31.190 Again, there was a lack of consensus about whether a definition of transfer should exclude the temporary transfer of personal information, such as when information is emailed from one person located in Australia to another person also located in Australia, but, because of internet routing, the email travels (without being viewed) outside Australia on the way to its recipient in Australia. Some stakeholders supported its exclusion. In Microsoft’s view, such transfers ‘should fall outside the scope of regulation, because the compliance costs associated with regulating these types of transfers would far outweigh the privacy gain to the individual’. Google submitted that the definition needed to be broader, covering situations where the sender is in Australia and the recipient is outside Australia, and where reliance is placed upon, for example, consent.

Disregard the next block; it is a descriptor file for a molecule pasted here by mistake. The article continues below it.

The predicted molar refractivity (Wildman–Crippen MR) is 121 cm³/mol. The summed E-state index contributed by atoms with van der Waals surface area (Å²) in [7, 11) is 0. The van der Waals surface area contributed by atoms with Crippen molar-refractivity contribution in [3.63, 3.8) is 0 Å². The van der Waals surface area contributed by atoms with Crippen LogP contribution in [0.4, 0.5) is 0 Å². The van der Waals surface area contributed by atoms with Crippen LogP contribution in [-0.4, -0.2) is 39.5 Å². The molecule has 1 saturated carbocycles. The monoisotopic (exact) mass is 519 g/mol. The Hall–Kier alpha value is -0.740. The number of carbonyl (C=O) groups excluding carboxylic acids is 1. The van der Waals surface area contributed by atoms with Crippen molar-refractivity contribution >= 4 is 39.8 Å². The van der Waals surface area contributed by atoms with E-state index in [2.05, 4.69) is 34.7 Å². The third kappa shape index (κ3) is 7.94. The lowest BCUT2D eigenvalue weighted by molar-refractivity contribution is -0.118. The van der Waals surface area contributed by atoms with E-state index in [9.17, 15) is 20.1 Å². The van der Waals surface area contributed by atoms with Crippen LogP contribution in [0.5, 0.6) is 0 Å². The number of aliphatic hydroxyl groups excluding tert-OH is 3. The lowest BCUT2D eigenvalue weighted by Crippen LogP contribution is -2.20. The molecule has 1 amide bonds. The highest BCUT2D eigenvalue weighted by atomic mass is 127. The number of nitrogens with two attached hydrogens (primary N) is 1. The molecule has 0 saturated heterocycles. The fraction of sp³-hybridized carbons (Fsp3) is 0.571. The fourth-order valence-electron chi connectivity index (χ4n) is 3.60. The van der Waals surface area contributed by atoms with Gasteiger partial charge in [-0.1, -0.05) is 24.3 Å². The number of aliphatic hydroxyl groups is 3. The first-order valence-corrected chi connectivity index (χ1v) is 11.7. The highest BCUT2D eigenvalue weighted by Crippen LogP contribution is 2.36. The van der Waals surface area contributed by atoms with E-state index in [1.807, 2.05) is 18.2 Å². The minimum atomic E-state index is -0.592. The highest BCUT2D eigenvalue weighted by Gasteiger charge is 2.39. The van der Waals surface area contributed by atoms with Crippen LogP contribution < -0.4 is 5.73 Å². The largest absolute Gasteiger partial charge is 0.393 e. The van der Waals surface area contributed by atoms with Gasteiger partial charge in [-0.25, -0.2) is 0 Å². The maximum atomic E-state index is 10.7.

31.191 TheOVPC submitted that there should be some provision for online transactions, which also often involve extensive and instantaneous transborder transfers of data. In the view of the Cyberspace Law and Policy Centre, the communication of data by routes which enable it to be intercepted by parties outside Australia should constitute a transfer. It submitted:
A ‘transfer’ should only occur if there is a recipient outside Australia who uses or stores the information for purposes other than communicating it to final recipient. Communications may involve temporary storage, but if the information is subject to set retention periods whether required by law or otherwise, there will be a transfer.
31.192 There is a high level of complexity attaching to the way in which personal information is transferred. Also, as noted above, a wide range of views was received from stakeholders on this question. Generally, if personal information is stored in Australia, but is accessed or viewed outside Australia, it should be considered to have been transferred. If personal information is routed and temporarily stored outside Australia, but is not accessed, it should not fall within the purview of the ‘Cross-border Data Flows’ principle. If it is accessed, however, it should be subject to the principle.